May 10, 2007
Remember that spastic, bespectacled rabbit in Alice in Wonderland? The one that was always late, no matter how hard he ran? As it turns out, the character was based on a member of the Texas Legislature. There’s no time to say hello. Goodbye. It worries me a little that I enjoy this chaotic energy. It’s been extremely busy for five months, of course, but this is a whole new frenzy. There are literally hundreds of bills needing to be heard in various committees, and there are a little more than two weeks to hear them. Not only is it more hectic, but it’s a new kind of sprint. Before, most of my time went to bills I authored and studied. But those bills that are moving are pretty much all over in the House right now – somewhat, if not completely, out of my hands. I do on occasion walk over to the House floor to visit with folks about various issues. I have a lot of friends in the House, and I respect Representatives and that chamber a bunch.That said, I really don’t know how they do it. Five times as many members, twice as many bills, no legacy of amicable stuffiness . . . Every time I go over there, I feel like I’m watching Preston, Cooper, and a crowd of their buddies in my family room as they all play video games. They’re obviously having a blast. There are bodies roaming all over the place. There’s lots of noise, yelling, arguing and laughing. There are flashing lights and bell sounds. Much of the crowd is watching the action, plotting, shouting advice, and witnessing “kills” (at home, it’s bad guys with guns on the video screen; in the House, it’s bill after bill dying from procedural “points of order” hits). In both cases, I can’t keep up with what’s going on, but it’s fun to watch.Anyway, instead of exclusively shepherding my own bills, I’m now spending most of my time ferrying House bills through the Senate and studying the avalanche of paper that’s rolling through our chamber.
I do want to give you a brief update on a bill I’m very proud of that flew out of the Senate this week – Senate Bill 1687. Other folks call it my greenhouse gas measure, but I call it “No Regrets.”The bill requires state environmental regulators to look at what’s going on around the country and the world to reduce carbon dioxide emissions – focusing on strategies that save money for businesses and consumers. Then, they’d have to recommend ways to reduce carbon dioxide emissions in this state and report back to the Legislature by the end of next year. The theme of the bill is that no matter how you feel about climate change, it’s a no-brainer to reduce emissions when it would save everyone money. A lot of the greenhouse gas legislation that’s popped up in the legislature this year has stalled because folks won’t see eye-to-eye on the problem – my No Regrets bill just says that no matter how we feel about this stuff, we all like saving money.If that’s as obvious to you as it is to me – if, in fact, you’re feeling annoyed or even a little sorry for me that I’m sitting here bragging about such an obviously non-controversial idea – well, tell your friends how crazy someone would be to not vote for this bill.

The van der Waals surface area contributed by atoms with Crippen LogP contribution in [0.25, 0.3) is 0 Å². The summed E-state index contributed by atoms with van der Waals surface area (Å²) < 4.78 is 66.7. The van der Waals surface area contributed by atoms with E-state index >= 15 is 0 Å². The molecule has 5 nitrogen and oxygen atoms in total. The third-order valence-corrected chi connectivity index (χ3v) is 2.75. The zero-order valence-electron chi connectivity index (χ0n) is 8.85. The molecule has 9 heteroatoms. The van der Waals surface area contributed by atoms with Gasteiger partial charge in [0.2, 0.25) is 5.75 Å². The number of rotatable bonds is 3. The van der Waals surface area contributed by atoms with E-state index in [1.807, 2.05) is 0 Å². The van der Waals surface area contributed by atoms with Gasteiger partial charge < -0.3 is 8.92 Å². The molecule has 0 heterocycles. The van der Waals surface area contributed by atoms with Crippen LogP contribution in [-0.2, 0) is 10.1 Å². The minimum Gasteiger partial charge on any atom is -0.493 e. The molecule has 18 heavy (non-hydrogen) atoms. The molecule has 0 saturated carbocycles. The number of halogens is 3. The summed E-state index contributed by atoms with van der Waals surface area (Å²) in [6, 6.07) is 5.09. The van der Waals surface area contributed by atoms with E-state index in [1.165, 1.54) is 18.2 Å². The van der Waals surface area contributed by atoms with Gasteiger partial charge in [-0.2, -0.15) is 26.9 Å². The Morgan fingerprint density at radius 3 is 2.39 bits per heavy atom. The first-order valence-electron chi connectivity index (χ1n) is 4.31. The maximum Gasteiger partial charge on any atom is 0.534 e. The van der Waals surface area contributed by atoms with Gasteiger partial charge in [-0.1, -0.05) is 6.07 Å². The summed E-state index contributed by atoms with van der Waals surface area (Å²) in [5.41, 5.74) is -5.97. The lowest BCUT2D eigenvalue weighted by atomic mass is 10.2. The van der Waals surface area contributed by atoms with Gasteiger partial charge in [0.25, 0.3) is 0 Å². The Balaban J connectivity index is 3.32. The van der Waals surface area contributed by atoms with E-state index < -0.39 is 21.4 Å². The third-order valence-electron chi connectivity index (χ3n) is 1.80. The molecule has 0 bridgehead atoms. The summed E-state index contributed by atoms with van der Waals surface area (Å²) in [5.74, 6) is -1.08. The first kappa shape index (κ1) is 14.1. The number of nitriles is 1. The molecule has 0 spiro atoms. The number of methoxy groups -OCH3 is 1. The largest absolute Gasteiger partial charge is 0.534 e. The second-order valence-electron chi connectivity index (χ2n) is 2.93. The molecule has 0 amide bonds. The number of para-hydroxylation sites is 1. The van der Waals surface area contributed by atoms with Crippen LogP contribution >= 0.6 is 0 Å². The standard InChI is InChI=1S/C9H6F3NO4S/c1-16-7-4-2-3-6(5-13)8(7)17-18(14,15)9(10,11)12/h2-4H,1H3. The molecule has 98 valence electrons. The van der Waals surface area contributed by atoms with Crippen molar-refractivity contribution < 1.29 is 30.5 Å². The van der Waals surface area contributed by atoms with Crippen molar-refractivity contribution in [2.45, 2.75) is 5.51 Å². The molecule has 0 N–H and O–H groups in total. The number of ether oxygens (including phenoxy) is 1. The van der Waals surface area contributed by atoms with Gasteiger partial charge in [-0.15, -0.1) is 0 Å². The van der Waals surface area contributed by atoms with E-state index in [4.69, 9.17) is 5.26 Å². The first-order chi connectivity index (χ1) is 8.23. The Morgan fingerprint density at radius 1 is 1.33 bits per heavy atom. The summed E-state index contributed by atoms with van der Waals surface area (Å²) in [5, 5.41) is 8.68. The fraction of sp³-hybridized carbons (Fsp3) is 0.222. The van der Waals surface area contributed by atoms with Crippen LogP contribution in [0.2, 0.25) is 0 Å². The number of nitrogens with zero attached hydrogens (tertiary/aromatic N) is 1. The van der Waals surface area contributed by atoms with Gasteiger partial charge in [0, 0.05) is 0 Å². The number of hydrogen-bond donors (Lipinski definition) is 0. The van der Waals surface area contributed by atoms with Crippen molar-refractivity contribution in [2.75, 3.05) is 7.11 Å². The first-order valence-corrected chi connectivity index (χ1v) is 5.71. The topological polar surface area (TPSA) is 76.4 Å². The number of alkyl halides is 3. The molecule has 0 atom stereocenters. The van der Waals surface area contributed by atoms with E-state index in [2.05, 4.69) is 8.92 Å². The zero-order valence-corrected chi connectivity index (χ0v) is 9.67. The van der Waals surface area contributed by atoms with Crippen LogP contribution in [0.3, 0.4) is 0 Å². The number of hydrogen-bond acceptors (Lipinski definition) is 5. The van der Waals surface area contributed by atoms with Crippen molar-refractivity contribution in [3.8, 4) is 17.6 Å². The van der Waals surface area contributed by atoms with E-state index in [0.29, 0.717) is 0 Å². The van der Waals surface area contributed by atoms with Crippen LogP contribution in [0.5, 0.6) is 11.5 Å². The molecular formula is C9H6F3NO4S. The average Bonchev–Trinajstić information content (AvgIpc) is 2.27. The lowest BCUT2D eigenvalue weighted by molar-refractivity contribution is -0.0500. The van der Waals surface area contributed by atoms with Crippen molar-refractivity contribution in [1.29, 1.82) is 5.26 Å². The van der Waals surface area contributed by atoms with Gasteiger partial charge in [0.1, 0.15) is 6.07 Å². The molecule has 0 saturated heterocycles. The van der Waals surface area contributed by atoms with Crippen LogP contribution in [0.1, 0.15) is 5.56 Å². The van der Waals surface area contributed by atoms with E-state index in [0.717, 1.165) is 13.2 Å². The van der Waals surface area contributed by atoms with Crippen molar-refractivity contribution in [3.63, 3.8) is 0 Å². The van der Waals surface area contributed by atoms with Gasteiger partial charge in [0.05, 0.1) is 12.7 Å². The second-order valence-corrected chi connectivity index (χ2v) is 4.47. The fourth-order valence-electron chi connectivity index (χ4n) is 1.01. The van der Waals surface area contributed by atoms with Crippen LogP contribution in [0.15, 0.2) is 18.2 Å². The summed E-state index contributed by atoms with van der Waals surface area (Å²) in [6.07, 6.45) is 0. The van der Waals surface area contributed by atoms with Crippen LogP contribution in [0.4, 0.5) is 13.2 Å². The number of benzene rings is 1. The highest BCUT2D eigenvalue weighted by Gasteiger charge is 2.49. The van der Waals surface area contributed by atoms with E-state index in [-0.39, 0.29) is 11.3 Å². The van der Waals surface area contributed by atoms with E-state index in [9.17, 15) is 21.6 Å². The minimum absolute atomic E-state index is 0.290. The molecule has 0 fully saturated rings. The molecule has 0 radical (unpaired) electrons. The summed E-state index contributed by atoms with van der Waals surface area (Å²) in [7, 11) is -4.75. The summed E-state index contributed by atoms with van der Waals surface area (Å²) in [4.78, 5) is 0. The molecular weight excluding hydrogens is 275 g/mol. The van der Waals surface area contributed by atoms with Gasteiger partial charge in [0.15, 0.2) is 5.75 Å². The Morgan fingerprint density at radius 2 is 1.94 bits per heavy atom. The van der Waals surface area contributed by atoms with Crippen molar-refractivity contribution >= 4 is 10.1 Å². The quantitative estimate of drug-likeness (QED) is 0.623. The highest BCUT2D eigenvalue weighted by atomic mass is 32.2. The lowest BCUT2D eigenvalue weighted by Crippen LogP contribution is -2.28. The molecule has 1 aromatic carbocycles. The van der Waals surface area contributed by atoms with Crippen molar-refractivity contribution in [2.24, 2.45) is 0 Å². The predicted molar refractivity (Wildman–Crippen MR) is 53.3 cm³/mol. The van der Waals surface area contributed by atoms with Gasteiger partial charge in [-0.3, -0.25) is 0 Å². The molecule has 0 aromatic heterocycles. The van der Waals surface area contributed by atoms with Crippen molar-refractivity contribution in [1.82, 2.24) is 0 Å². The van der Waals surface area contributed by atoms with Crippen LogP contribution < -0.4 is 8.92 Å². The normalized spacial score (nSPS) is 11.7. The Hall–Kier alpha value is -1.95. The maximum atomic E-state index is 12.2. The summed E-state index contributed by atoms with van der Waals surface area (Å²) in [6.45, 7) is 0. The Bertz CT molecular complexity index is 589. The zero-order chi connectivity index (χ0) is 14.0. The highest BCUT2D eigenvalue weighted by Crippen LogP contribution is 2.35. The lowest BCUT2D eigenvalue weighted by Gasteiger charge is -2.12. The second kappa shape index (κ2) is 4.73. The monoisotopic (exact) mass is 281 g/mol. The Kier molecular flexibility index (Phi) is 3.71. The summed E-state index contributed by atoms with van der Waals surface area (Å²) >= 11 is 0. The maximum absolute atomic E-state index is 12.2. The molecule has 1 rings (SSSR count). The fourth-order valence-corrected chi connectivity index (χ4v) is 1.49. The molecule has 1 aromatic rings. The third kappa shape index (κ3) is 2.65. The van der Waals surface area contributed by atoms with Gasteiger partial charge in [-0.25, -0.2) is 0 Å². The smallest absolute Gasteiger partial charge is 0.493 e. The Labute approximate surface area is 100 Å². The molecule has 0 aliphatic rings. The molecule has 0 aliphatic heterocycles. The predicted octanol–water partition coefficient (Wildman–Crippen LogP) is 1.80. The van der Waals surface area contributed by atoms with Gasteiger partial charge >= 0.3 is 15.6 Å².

I’ve got to get back to the six things I need to be doing right now. But herearesomelinks to recentnewsstories that you might have missed. They’re all posted on www.kirkwatson.com.And I regret to report that the Austin High School Lacrosse Team lost last weekend in the state semi-finals to the team that eventually won the championship. However, in a different game last week, an 11-year-old player named Cooper Watson scored the first goal of his young lacrosse career.We’re already booking our reservations for the 2010 playoffs.Finally, let us not forget our mothers and those who are the mothers of our children. Make their special day happy. Preston, Cooper and I are planning to load the dishwasher on Sunday night to help out Liz.